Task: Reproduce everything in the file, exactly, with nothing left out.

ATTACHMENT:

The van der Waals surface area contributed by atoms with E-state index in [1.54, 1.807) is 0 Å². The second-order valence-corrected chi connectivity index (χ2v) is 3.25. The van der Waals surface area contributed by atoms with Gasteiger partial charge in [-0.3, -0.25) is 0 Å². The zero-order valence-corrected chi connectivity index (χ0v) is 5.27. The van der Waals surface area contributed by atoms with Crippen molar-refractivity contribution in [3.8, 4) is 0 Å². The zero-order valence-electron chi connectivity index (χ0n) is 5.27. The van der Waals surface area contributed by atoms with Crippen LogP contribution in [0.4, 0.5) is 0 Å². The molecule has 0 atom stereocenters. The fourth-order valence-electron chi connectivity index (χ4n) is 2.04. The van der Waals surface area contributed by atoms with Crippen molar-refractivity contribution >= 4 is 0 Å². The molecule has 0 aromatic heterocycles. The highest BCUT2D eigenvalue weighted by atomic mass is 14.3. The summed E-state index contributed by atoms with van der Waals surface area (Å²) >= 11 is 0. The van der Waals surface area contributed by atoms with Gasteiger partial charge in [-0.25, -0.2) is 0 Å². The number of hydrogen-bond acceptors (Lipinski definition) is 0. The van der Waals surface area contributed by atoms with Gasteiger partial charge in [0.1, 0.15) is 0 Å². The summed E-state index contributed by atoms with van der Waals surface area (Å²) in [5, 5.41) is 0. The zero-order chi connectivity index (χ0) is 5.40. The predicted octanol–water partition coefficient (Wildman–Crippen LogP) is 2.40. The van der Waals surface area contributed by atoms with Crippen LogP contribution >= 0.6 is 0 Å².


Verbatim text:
The van der Waals surface area contributed by atoms with E-state index in [1.54, 1.807) is 0 Å². The second-order valence-corrected chi connectivity index (χ2v) is 3.25. The van der Waals surface area contributed by atoms with Gasteiger partial charge in [-0.3, -0.25) is 0 Å². The zero-order valence-corrected chi connectivity index (χ0v) is 5.27. The van der Waals surface area contributed by atoms with Crippen molar-refractivity contribution in [3.8, 4) is 0 Å². The zero-order valence-electron chi connectivity index (χ0n) is 5.27. The van der Waals surface area contributed by atoms with Crippen LogP contribution in [0.4, 0.5) is 0 Å². The molecule has 0 atom stereocenters. The fourth-order valence-electron chi connectivity index (χ4n) is 2.04. The van der Waals surface area contributed by atoms with Crippen molar-refractivity contribution >= 4 is 0 Å². The molecule has 0 aromatic heterocycles. The highest BCUT2D eigenvalue weighted by atomic mass is 14.3. The summed E-state index contributed by atoms with van der Waals surface area (Å²) >= 11 is 0. The van der Waals surface area contributed by atoms with Gasteiger partial charge in [-0.25, -0.2) is 0 Å². The number of hydrogen-bond acceptors (Lipinski definition) is 0. The van der Waals surface area contributed by atoms with Gasteiger partial charge in [0.1, 0.15) is 0 Å². The summed E-state index contributed by atoms with van der Waals surface area (Å²) in [5, 5.41) is 0. The zero-order chi connectivity index (χ0) is 5.40. The predicted octanol–water partition coefficient (Wildman–Crippen LogP) is 2.40. The van der Waals surface area contributed by atoms with Crippen LogP contribution >= 0.6 is 0 Å².